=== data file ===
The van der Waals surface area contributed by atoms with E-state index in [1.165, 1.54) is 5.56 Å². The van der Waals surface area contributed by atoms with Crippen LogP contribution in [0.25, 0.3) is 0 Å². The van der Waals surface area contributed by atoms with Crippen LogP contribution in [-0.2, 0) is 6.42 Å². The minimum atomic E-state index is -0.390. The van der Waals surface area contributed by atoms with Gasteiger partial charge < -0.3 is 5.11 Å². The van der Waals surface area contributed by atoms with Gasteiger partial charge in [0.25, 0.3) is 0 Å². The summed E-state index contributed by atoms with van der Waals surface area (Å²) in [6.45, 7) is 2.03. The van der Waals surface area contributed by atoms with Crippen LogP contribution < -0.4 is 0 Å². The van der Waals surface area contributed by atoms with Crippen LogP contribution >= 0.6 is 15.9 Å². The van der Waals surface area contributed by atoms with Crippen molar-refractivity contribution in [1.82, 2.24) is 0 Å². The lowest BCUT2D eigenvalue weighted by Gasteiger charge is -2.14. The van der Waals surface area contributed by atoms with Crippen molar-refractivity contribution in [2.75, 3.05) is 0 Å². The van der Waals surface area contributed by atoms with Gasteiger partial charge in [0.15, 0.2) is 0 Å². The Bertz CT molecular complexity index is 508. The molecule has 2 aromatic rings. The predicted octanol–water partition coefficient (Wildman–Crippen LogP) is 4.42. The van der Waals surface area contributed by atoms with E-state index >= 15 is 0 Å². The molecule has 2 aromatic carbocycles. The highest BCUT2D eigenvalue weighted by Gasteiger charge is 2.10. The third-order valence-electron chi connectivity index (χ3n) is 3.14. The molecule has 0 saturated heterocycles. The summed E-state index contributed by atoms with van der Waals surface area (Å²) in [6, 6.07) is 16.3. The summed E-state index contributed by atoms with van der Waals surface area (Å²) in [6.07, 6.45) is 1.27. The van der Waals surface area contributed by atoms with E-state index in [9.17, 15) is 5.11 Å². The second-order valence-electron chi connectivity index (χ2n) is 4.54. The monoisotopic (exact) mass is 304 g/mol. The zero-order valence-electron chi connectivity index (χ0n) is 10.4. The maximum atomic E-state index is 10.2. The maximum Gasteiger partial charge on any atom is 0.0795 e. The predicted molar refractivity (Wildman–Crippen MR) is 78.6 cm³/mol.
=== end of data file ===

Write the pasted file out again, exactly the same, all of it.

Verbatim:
The van der Waals surface area contributed by atoms with E-state index in [1.165, 1.54) is 5.56 Å². The van der Waals surface area contributed by atoms with Crippen LogP contribution in [0.25, 0.3) is 0 Å². The van der Waals surface area contributed by atoms with Crippen LogP contribution in [-0.2, 0) is 6.42 Å². The minimum atomic E-state index is -0.390. The van der Waals surface area contributed by atoms with Gasteiger partial charge < -0.3 is 5.11 Å². The van der Waals surface area contributed by atoms with Gasteiger partial charge in [0.25, 0.3) is 0 Å². The summed E-state index contributed by atoms with van der Waals surface area (Å²) in [6.45, 7) is 2.03. The van der Waals surface area contributed by atoms with Crippen LogP contribution < -0.4 is 0 Å². The van der Waals surface area contributed by atoms with Crippen LogP contribution >= 0.6 is 15.9 Å². The van der Waals surface area contributed by atoms with Crippen molar-refractivity contribution in [1.82, 2.24) is 0 Å². The lowest BCUT2D eigenvalue weighted by Gasteiger charge is -2.14. The van der Waals surface area contributed by atoms with Crippen molar-refractivity contribution in [2.75, 3.05) is 0 Å². The van der Waals surface area contributed by atoms with Gasteiger partial charge in [0.15, 0.2) is 0 Å². The Bertz CT molecular complexity index is 508. The molecule has 2 aromatic rings. The predicted octanol–water partition coefficient (Wildman–Crippen LogP) is 4.42. The van der Waals surface area contributed by atoms with E-state index >= 15 is 0 Å². The molecule has 2 aromatic carbocycles. The highest BCUT2D eigenvalue weighted by Gasteiger charge is 2.10. The third-order valence-electron chi connectivity index (χ3n) is 3.14. The molecule has 0 saturated heterocycles. The summed E-state index contributed by atoms with van der Waals surface area (Å²) in [6, 6.07) is 16.3. The summed E-state index contributed by atoms with van der Waals surface area (Å²) in [6.07, 6.45) is 1.27. The van der Waals surface area contributed by atoms with E-state index in [9.17, 15) is 5.11 Å². The second-order valence-electron chi connectivity index (χ2n) is 4.54. The monoisotopic (exact) mass is 304 g/mol. The zero-order valence-electron chi connectivity index (χ0n) is 10.4. The maximum atomic E-state index is 10.2. The maximum Gasteiger partial charge on any atom is 0.0795 e. The predicted molar refractivity (Wildman–Crippen MR) is 78.6 cm³/mol.